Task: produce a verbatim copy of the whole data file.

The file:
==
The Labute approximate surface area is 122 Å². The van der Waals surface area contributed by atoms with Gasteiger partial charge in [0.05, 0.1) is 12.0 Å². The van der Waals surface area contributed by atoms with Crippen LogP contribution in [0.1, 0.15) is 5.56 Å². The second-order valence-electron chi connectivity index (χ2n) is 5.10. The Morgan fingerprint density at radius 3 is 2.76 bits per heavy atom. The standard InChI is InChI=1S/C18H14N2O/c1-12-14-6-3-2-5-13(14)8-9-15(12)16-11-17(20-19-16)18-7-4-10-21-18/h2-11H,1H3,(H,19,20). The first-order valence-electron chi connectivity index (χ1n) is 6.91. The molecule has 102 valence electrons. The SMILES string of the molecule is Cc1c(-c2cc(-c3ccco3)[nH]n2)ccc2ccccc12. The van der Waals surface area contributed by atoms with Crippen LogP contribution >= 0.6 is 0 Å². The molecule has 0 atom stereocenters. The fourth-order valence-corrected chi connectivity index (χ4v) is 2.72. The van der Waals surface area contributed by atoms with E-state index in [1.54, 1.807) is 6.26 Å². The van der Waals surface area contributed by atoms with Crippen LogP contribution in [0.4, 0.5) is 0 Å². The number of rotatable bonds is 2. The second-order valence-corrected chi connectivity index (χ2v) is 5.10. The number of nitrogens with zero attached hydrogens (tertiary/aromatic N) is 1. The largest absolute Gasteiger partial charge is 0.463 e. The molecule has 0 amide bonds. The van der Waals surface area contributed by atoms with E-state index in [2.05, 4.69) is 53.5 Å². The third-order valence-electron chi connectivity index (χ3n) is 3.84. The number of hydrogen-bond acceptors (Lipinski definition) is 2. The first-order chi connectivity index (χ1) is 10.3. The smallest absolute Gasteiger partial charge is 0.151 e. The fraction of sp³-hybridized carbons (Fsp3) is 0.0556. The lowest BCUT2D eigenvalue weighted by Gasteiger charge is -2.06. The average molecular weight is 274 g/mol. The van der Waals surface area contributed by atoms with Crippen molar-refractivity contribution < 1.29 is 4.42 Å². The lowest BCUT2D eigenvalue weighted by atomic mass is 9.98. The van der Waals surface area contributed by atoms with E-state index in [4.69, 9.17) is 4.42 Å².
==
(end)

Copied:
The Labute approximate surface area is 122 Å². The van der Waals surface area contributed by atoms with Gasteiger partial charge in [0.05, 0.1) is 12.0 Å². The van der Waals surface area contributed by atoms with Crippen LogP contribution in [0.1, 0.15) is 5.56 Å². The second-order valence-electron chi connectivity index (χ2n) is 5.10. The Morgan fingerprint density at radius 3 is 2.76 bits per heavy atom. The standard InChI is InChI=1S/C18H14N2O/c1-12-14-6-3-2-5-13(14)8-9-15(12)16-11-17(20-19-16)18-7-4-10-21-18/h2-11H,1H3,(H,19,20). The first-order valence-electron chi connectivity index (χ1n) is 6.91. The molecule has 102 valence electrons. The SMILES string of the molecule is Cc1c(-c2cc(-c3ccco3)[nH]n2)ccc2ccccc12. The van der Waals surface area contributed by atoms with Crippen LogP contribution >= 0.6 is 0 Å². The molecule has 0 atom stereocenters. The fourth-order valence-corrected chi connectivity index (χ4v) is 2.72. The van der Waals surface area contributed by atoms with E-state index in [1.54, 1.807) is 6.26 Å². The van der Waals surface area contributed by atoms with Crippen LogP contribution in [0.4, 0.5) is 0 Å². The number of rotatable bonds is 2. The second-order valence-corrected chi connectivity index (χ2v) is 5.10. The number of nitrogens with zero attached hydrogens (tertiary/aromatic N) is 1. The largest absolute Gasteiger partial charge is 0.463 e. The molecule has 0 amide bonds. The van der Waals surface area contributed by atoms with E-state index in [2.05, 4.69) is 53.5 Å². The third-order valence-electron chi connectivity index (χ3n) is 3.84. The number of hydrogen-bond acceptors (Lipinski definition) is 2. The first-order chi connectivity index (χ1) is 10.3. The smallest absolute Gasteiger partial charge is 0.151 e. The fraction of sp³-hybridized carbons (Fsp3) is 0.0556. The lowest BCUT2D eigenvalue weighted by Gasteiger charge is -2.06. The average molecular weight is 274 g/mol. The van der Waals surface area contributed by atoms with Crippen molar-refractivity contribution < 1.29 is 4.42 Å². The lowest BCUT2D eigenvalue weighted by atomic mass is 9.98. The van der Waals surface area contributed by atoms with E-state index in [4.69, 9.17) is 4.42 Å².